Ow­ing to the Is­eran’s al­ti­tude, July and Au­gust are still the most re­li­able months to cy­cle here, ac­cord­ing to Edouard Rol­land, a lo­cal cy­cling guide who has joined me for to­day’s ride. He says the col is only ac­ces­si­ble dur­ing the sum­mer be­cause in win­ter it forms part of the ex­pan­sive Es­pace Killy ski area, named af­ter lo­cal hero and triple Olympic ski cham­pion Jean-claude Killy. Ar­rive any later in the year and you’ll need to swap your wheels for skis.

Our as­cent be­gins in the stylish ski re­sort of Val d’isère in the Tarentaise Val­ley. The town clings to the pow­der blue wa­ter of the Isère river, dwarfed on all sides by peaks adorned with dan­gling chair­lifts and dense pine forests.

Over win­ter the re­sort’s wooden chalets are crammed with skiers and snow­board­ers, but in sum­mer the town of­fers a tran­quil base from which cy­clists can ex­plore the col­lec­tion of cols nearby. And be­cause this is a well es­tab­lished ski des­ti­na­tion, when you re­turn to the town you can en­joy ex­cel­lent food (in­clud­ing choco­late pud­ding at L’ate­lier d’ed­mond, which is run by the dou­ble Miche­lin-starred chef Benoit Vi­dal) and in­dulge in

post-ride re­cov­ery ses­sions World­tour pros would be jeal­ous of (the Cen­tre Aquas­portif has pools, saunas, mas­sage jets and even aquabikes).

Val d’isère is it­self 1,847m above sea level so to get to the sum­mit of the Is­eran in­volves 923m of as­cent over 17 high-al­ti­tude kilo­me­tres. Tech­ni­cally, the climb starts fur­ther north in Bourg St Mau­rice, of­fer­ing an epic 48km and 1,955m of as­cent, but the road is guarded by eight long, dark tun­nels.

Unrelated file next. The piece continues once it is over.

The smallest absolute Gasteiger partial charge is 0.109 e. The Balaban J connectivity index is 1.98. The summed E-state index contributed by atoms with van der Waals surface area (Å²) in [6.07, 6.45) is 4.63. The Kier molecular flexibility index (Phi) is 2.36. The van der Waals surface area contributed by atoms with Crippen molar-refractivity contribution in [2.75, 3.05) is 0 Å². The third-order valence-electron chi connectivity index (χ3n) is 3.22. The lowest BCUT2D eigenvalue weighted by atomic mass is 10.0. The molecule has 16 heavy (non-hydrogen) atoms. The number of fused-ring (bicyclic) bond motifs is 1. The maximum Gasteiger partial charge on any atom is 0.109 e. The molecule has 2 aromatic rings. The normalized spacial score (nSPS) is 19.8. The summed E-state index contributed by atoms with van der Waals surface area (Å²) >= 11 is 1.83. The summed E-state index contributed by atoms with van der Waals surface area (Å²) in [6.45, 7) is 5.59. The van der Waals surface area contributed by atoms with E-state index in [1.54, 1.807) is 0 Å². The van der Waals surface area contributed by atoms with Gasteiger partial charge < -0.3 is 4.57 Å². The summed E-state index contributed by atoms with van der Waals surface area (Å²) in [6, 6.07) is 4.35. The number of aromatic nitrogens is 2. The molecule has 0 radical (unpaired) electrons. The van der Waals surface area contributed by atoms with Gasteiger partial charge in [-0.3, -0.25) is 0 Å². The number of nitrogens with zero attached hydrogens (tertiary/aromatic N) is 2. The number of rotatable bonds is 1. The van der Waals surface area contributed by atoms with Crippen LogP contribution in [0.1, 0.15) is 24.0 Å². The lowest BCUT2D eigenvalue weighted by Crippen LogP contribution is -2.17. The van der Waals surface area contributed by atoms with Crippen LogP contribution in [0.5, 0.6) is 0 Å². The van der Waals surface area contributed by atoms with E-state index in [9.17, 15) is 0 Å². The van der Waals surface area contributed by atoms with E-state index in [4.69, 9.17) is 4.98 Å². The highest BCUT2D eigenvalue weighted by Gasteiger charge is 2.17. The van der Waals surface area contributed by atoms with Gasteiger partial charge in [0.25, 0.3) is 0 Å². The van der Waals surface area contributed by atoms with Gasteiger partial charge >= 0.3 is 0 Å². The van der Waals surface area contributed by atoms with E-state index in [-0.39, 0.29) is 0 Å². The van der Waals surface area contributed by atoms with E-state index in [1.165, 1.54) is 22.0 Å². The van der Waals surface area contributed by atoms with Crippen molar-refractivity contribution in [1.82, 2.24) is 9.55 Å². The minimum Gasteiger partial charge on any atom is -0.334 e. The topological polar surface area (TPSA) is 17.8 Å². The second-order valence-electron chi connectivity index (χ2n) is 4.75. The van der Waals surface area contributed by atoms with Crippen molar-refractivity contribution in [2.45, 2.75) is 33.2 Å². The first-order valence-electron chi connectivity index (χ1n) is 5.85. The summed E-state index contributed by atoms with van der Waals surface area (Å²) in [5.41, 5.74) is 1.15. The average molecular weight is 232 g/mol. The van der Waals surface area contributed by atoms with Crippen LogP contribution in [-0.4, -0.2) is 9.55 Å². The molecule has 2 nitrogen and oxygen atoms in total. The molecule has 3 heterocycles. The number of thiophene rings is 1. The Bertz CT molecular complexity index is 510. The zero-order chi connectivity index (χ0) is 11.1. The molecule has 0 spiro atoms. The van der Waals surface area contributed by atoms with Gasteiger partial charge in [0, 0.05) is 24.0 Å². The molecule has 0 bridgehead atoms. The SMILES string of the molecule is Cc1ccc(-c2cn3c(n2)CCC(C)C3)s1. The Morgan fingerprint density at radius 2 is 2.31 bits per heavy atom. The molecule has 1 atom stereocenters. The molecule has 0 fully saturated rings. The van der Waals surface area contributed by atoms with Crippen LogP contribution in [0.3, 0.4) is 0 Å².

Spin­ning down­hill to Bourg St Mau­rice would en­able you to sweep hap­pily through the tun­nels at speed, but it would be no fun to inch through them slowly on an as­cent in the other di­rec­tion. For that rea­son, we start in Val d’isère, from where we can launch a di­rect as­sault on the safer and more spec­tac­u­lar up­per flanks of the Is­eran.

Nat­u­ral high

Af­ter a leg-toast­ing dash through the Tarentaise val­ley, we pass the im­mac­u­late moun­tain vil­lage of For­net, where al­most all of the chalets are built from tra­di­tional Savo­yard wood and lo­cal stone. Soon the first of the yel­low and white road mark­ers that show the dis­tance to the sum­mit ap­pears up ahead. At the arched St Charles bridge, the road swings right over the Isère river and we be­gin to climb in earnest.

Slither­ing glaciers shim­mer high above us in the sun­shine and wa­ter­falls gush down the side of the

In the sum­mer, Vanoise is a pris­tine land­scape of lush mead­ows and grey peaks brought to life by bearded vul­tures, scut­tling mar­mots and roar­ing mo­tor­bikes

moun­tain. We’re now rid­ing through the Vanoise Na­tional Park, which was the first French na­tional park ever cre­ated. In the sum­mer, it’s a pris­tine land­scape of lush moun­tain mead­ows and grey peaks brought to life by bearded vul­tures, scut­tling mar­mots and roar­ing mo­tor­bikes. We’re above the tree line al­ready so ev­ery view is ex­pan­sive. Edouard points out the twin­kling white pyra­mid of Tignes loom­ing be­hind us.

The climb av­er­ages 6% and rarely tops 8% so it’s easy to slip into a gen­tle rhythm. But as the al­ti­tude soars and the oxy­gen in the air drains away, breath­ing be­comes harder and main­tain­ing the same power out­put be­comes im­pos­si­ble. Edouard and I have been chat­ting hap­pily but above 2,300m my con­ver­sa­tion is re­duced to mono­syl­labic gasps and grunts. At the 2,770m al­ti­tude of the sum­mit, the aer­o­bic power of an un­ac­cli­ma­tised ath­lete can dip by as much as 20%.